Note: This page was written some time ago, when I was still a Christian. I'm not any more, so it's likely that some material in here no longer reflects my current opinions.
I'm a Christian.
Of course I think you should be one too; I'm not going to try to prove this (because it's not the sort of thing one can prove), but I can recommend it very highly.
Why am I a Christian? Good question. Here are some reasons.
- Christianity seems to me to give the best available account of human nature. We're made in the image of God, but `fallen'; i.e., screwed up. That sounds about right.
- The old Lord/liar/lunatic argument, despite the bad press it tends to get, actually seems quite strong to me. For those of you who haven't heard it: consider the words and actions of Jesus as portrayed in the New Testament. Leaving out, if you wish, the miracles and suchlike, it seems plausible that the account there is pretty accurate. What we then see, if Christianity is wrong, is someone who's obviously very clever and very good behaving like either a loony of the first water or else a thorough-going scoundrel. Doesn't seem likely.
- I know people who have experienced various remarkable happenings (varying from the slightly strange to the downright miraculous) whose only reasonable explanation requires Christianity to be true. In the interests of honesty I should say that I have never myself experienced anything of that sort. But then I've never seen the Taj Mahal in person either.
- Another of those old chestnuts: what on earth happened to Jesus's disciples between the Crucifixion (a pretty devastating event for them) and the remarkable surge of activity shortly after? The Christian replies: The Resurrection and the coming of the Spirit. I'm not sure any other explanation works as well as this.
- Being a Christian is intellectually satisfying, and fun.
- There's a very strong link between religion and ethics. The ethical system of Christianity is really very good. (That doesn't mean that everyone professing to follow it has lived a good life, alas; but Christianity's record here is not as bad as it's often made out to be.)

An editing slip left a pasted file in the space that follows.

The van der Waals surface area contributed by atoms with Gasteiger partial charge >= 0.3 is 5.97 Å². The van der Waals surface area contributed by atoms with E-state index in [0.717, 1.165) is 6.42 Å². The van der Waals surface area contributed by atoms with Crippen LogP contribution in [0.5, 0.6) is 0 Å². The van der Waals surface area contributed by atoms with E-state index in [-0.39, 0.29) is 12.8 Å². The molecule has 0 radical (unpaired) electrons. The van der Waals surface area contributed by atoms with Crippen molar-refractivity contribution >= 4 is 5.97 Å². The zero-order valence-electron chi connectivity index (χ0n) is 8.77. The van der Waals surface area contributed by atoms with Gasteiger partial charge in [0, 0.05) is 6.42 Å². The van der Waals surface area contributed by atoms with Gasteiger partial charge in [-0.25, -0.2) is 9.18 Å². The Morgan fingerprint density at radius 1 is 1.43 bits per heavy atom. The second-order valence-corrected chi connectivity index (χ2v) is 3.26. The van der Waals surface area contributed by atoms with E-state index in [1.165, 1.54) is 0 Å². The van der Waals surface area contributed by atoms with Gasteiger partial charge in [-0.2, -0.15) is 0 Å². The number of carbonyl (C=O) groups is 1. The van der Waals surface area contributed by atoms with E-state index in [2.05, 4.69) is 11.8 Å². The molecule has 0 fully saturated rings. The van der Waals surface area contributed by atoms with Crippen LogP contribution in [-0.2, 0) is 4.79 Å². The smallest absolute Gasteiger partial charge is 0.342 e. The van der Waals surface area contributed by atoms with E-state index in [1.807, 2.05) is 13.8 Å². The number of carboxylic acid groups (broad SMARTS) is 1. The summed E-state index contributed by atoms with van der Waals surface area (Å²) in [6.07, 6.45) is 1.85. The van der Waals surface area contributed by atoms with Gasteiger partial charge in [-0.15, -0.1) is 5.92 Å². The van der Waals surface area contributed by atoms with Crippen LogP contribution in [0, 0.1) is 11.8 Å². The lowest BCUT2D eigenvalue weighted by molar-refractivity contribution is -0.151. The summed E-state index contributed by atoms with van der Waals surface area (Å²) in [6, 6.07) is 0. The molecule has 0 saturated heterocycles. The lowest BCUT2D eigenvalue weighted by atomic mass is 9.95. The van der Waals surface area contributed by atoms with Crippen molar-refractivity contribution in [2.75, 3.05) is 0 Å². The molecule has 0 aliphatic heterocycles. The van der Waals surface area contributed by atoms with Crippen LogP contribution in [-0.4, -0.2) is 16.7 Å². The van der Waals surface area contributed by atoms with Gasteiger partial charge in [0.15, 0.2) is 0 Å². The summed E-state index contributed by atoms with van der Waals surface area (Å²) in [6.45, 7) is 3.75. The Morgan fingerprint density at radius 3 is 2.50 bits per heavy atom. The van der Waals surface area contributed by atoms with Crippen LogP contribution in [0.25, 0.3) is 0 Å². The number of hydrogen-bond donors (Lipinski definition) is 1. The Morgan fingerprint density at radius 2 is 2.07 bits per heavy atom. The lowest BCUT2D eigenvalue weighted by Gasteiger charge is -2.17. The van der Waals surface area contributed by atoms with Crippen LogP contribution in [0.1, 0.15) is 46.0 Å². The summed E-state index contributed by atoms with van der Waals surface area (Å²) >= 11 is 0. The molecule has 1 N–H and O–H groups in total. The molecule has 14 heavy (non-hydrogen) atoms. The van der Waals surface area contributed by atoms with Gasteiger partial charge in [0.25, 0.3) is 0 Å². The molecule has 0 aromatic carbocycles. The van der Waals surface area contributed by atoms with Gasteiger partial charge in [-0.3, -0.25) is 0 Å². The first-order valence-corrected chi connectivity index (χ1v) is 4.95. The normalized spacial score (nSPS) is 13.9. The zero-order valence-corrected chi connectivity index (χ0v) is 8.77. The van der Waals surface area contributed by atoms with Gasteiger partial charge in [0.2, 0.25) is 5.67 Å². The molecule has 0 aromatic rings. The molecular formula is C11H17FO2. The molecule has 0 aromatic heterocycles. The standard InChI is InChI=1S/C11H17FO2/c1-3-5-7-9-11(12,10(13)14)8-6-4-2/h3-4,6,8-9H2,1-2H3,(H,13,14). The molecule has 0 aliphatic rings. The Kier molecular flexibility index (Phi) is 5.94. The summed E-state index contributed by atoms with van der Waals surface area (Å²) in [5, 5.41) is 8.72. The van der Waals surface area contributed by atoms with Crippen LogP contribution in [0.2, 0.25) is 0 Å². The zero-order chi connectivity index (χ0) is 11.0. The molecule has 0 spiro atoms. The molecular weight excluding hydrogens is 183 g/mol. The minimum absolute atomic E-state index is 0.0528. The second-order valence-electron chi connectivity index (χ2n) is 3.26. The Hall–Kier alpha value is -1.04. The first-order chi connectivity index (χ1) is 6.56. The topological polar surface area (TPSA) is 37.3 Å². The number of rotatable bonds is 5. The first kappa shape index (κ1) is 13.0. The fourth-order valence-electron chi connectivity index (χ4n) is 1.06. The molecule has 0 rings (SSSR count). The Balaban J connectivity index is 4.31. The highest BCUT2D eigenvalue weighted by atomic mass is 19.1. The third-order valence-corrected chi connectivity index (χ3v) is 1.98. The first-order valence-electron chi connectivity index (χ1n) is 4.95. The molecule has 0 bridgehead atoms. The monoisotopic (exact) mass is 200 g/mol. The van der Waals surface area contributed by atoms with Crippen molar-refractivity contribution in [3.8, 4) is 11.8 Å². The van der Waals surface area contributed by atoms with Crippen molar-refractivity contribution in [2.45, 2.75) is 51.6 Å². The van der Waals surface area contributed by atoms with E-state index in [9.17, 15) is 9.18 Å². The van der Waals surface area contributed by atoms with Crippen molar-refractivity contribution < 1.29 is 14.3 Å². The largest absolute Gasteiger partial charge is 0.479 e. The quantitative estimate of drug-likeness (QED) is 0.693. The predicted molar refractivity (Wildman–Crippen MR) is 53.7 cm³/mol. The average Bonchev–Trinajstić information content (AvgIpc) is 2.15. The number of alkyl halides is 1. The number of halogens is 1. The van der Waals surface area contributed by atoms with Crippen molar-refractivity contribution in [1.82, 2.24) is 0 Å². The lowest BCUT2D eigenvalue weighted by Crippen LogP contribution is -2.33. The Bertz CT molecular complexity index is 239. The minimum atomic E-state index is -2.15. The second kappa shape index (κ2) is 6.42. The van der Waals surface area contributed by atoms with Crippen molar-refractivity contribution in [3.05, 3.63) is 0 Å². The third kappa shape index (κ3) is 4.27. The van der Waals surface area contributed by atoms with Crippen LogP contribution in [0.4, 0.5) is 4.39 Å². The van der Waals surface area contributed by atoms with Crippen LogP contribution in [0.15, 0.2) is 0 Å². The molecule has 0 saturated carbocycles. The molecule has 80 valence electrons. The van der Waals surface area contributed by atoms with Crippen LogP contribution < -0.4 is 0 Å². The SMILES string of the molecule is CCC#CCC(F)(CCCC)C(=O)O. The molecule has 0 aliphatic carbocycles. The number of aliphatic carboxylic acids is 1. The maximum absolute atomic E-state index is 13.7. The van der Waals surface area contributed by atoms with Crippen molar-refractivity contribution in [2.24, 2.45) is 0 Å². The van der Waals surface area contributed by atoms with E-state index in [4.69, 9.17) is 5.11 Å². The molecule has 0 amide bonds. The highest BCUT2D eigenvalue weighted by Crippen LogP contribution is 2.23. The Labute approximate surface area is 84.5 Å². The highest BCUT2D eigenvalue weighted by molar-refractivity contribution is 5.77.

- Christianity seems (on the basis of not-very-complete personal observation) to provide immunity against a certain kind of shallowness of life which I find very unpleasant. (Of course there are failings which Christianity seems to encourage, just as there are failings against which it protects.)
The church I attend (Holy Trinity, Cambridge, England) is an evangelical Anglican church. I suppose that sort of makes me an evangelical Anglican. I'd go with the `evangelical', with certain reservations; I'm not so sure about the `Anglican'. I don't like denominational divisions, though it seems clear to me that denominations are necessary simply because of human diversity: not everyone will want to worship in the same way.
I believe strongly that Christians should be inclusive in outlook. I don't mean that `all religions are equally valid', or any such nonsense: I mean that contempt and hatred are never the right response to any person's ideas or actions. However badly wrong someone is, and however wicked their actions, they should be treated with love and respect.
I object in the strongest possible terms to movements like the so-called "Christian Identity" which try to link Christianity to racism and hatred. I consider them to be blasphemy of a particularly nasty kind.
You might possibly be interested in some essays and musings on more or less Christian themes. Or you might not.
If I weren't a Christian, I think I'd like to be Orthodox Jewish. I have been very impressed by the devotion of the orthodox Jews I have known, and by the clarity of their thinking.
For the last N years, my wife and I have been helping on Scripture Union's Live Wires holiday for children (and its predecessor, with the even less catchy name of "Computing and Electronics Holiday").